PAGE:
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What are the best Algebra I and Geometry Text Books?

What are the best Algebra I and Geometry Text Books? Topic: About book review writing guide
July 18, 2019 / By Laurinda
Question: This year I will be homeschooling my sons in Algebra I and Geometry. Can anyone recommend a good textbook for each subject? Math is not my best subject so I need texts that are well organized, provide good explainations and lots of exercises. I will be providing supplemental materials with workbooks and Internet downloads, but I would like a solid textbook for each subject to serve as my course guide.
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Best Answers: What are the best Algebra I and Geometry Text Books?

Joandra Joandra | 3 days ago
I have heard excellent things about Teaching Textbooks, but I have no experience with them. From what I understand, they are self-teaching guides (no parent assistance needed). I know Cathy Duffy writes glowing reviews of the curriculum on her webpage (she found them after her book went to print).
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Joandra Originally Answered: I took algebra I, II, and geometry in highschool. I just took college algebra this sem. ready for calculus?
definitely, if you plan on taking a calc class of ANY kind (which you should!), you NEED some sort of pre-calc class. The trig as well as understanding functions more is ESSENTIAL, and you WILL struggle greatly in calc if you don't take some sort of trig or precalc class. EDIT: Something to add: If you're going into business, you'll hardly need trig, but you'll heavily need calc, and sadly a CLASS in calculus will always involve trig. So even though it won't help your career to have experience in trig, it's the only way to get the experience that you actually DO need for business. EDIT: @greg higgins, don't forget without learning what cosecant is, the derivative of cosecant means nothing. Even though trig is useless for a business major, you will NOT survive calculus without a solid understanding of trig. Getting a solid grade in Calc I should be your goal, and you won't do that without a trig/pre calc class. And I've "survived" through calc 4 and beyond!!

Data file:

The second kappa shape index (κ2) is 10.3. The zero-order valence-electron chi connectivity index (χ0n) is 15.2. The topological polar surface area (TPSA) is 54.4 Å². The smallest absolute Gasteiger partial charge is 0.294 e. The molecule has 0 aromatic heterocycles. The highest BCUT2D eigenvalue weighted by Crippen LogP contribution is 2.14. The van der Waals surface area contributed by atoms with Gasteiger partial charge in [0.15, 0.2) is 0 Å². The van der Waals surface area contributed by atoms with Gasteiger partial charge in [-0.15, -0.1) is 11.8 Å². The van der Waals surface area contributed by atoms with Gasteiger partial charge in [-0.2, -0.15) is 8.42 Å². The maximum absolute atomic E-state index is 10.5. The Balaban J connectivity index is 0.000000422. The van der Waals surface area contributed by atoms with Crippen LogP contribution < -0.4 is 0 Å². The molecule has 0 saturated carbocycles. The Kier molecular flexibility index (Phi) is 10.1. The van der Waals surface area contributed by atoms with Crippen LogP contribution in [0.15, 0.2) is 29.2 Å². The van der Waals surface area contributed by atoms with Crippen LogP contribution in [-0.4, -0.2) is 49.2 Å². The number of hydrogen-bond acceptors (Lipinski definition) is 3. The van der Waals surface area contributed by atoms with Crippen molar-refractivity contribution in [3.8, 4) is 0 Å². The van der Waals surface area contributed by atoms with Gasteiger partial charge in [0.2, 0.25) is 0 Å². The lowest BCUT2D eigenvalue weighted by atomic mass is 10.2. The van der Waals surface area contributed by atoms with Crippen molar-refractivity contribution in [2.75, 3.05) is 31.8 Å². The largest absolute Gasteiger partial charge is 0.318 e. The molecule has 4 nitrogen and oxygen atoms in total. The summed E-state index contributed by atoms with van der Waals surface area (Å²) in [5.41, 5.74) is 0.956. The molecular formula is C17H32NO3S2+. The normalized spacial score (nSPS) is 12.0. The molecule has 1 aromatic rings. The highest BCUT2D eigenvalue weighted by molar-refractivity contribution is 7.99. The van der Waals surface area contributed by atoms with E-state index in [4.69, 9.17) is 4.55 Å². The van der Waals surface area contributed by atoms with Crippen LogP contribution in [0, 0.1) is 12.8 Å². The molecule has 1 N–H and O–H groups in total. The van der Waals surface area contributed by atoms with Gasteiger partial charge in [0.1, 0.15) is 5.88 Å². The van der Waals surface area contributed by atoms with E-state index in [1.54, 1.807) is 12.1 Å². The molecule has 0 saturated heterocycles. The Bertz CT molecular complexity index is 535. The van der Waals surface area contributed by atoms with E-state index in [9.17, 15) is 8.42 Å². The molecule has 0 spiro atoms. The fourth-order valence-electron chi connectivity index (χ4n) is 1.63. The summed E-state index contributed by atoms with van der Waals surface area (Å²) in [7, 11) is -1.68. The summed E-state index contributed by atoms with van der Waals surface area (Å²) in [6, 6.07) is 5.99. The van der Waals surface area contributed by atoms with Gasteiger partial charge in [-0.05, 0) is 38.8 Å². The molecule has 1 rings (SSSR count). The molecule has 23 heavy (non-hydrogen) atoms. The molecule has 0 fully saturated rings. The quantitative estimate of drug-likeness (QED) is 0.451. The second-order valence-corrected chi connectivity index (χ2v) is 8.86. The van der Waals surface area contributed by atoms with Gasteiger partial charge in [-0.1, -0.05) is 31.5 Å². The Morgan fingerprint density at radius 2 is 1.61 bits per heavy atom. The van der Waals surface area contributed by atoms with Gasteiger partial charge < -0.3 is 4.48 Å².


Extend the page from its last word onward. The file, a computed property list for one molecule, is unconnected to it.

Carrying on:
Freida Freida
Library could have quite some books. i prefer to propose getting 2 or 3 books of each and every algebra and geometry. some authors tend to pass away out some minor theories that they do in comparison to.
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Darnell Darnell
Saxon Math with the teachers book gives gives great explantations. Teaching textbooks are great for self teaching.
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Breda Breda
My son is currently using Teaching Textbooks' Algebra I - it's GREAT! http://www.teachingtextbooks.com Every problem in the book is worked out with a tutor on the CD-roms. The whole program is like having a Harvard tutor teach your child math.
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Alex Alex
Personally I will recommend Saxon for Algebra, and for Advanced Mathematics's. Saxon also has DIVE CDrom's with it that explain each lesson on the computer, you can get them at http://www.diveintomath.com/ Jacobs for Geometry; it is very good.. http://www.woodburyschool.com/catalog/in... If they still have trouble with any of the concepts, and need more practice look for the Key books from Key Curriculum Press. http://www.keypress.com/x6469.xml
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Alex Originally Answered: Algebra/Geometry help?
1.) you add the 10 and 3 --> 13 times square root of 7 2.) distribute square root of 7 into each term in parenthesis --> 4 times square root of 7 minus 7 (since square root of 7 times square root of 7 equals 7) 3.) square root of 9/7 is the same as square root of 9 divided by square root of 7... square root of 9 is 3, so you have 3 divided by square root of 7. You don't want a radical as a deniminator, so you multiply both numerator and denominator by square root of 7. The bottom cancels out, leaving you with 7 (check #2) while as a numerator you now have 3 times square root of 7. final answer --> 3 times square root of 7, all divided by 7. :)

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